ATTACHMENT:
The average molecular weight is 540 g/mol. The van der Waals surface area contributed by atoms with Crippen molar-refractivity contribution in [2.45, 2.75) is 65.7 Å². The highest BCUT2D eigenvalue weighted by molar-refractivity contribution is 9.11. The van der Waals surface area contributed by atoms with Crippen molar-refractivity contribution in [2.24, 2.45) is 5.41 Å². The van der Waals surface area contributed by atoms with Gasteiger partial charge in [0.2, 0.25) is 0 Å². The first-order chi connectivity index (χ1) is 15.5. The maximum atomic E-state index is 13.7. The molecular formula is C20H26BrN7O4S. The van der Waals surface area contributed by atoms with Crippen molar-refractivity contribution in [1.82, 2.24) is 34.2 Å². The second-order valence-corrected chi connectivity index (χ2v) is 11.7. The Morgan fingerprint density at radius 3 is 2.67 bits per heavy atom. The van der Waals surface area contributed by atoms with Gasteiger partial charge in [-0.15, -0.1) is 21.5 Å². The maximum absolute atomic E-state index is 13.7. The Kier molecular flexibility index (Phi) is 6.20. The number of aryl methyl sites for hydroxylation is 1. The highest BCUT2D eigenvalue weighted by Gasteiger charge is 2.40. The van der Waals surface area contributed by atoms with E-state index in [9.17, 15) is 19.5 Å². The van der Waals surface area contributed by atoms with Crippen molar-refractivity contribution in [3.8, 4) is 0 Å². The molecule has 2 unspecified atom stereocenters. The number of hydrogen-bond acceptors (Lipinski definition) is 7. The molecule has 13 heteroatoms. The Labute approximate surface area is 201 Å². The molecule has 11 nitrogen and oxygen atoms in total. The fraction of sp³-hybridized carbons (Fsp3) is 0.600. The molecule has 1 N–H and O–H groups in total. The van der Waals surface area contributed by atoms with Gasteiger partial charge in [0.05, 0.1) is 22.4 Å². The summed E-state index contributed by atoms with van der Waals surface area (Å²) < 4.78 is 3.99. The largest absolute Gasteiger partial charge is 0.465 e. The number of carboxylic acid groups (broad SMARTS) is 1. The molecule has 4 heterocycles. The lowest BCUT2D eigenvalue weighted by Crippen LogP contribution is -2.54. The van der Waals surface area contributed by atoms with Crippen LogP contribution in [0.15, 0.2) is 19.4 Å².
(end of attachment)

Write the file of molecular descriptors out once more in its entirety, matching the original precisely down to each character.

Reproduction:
The average molecular weight is 540 g/mol. The van der Waals surface area contributed by atoms with Crippen molar-refractivity contribution in [2.45, 2.75) is 65.7 Å². The highest BCUT2D eigenvalue weighted by molar-refractivity contribution is 9.11. The van der Waals surface area contributed by atoms with Crippen molar-refractivity contribution in [2.24, 2.45) is 5.41 Å². The van der Waals surface area contributed by atoms with Gasteiger partial charge in [0.2, 0.25) is 0 Å². The first-order chi connectivity index (χ1) is 15.5. The maximum atomic E-state index is 13.7. The molecular formula is C20H26BrN7O4S. The van der Waals surface area contributed by atoms with Crippen molar-refractivity contribution in [1.82, 2.24) is 34.2 Å². The second-order valence-corrected chi connectivity index (χ2v) is 11.7. The Morgan fingerprint density at radius 3 is 2.67 bits per heavy atom. The van der Waals surface area contributed by atoms with Gasteiger partial charge in [-0.15, -0.1) is 21.5 Å². The maximum absolute atomic E-state index is 13.7. The Kier molecular flexibility index (Phi) is 6.20. The number of aryl methyl sites for hydroxylation is 1. The highest BCUT2D eigenvalue weighted by Gasteiger charge is 2.40. The van der Waals surface area contributed by atoms with E-state index in [9.17, 15) is 19.5 Å². The van der Waals surface area contributed by atoms with Crippen molar-refractivity contribution in [3.8, 4) is 0 Å². The molecule has 2 unspecified atom stereocenters. The number of hydrogen-bond acceptors (Lipinski definition) is 7. The molecule has 13 heteroatoms. The Labute approximate surface area is 201 Å². The molecule has 11 nitrogen and oxygen atoms in total. The fraction of sp³-hybridized carbons (Fsp3) is 0.600. The molecule has 1 N–H and O–H groups in total. The van der Waals surface area contributed by atoms with Gasteiger partial charge in [0.05, 0.1) is 22.4 Å². The summed E-state index contributed by atoms with van der Waals surface area (Å²) < 4.78 is 3.99. The largest absolute Gasteiger partial charge is 0.465 e. The number of carboxylic acid groups (broad SMARTS) is 1. The molecule has 4 heterocycles. The lowest BCUT2D eigenvalue weighted by Crippen LogP contribution is -2.54. The van der Waals surface area contributed by atoms with Crippen LogP contribution in [0.15, 0.2) is 19.4 Å².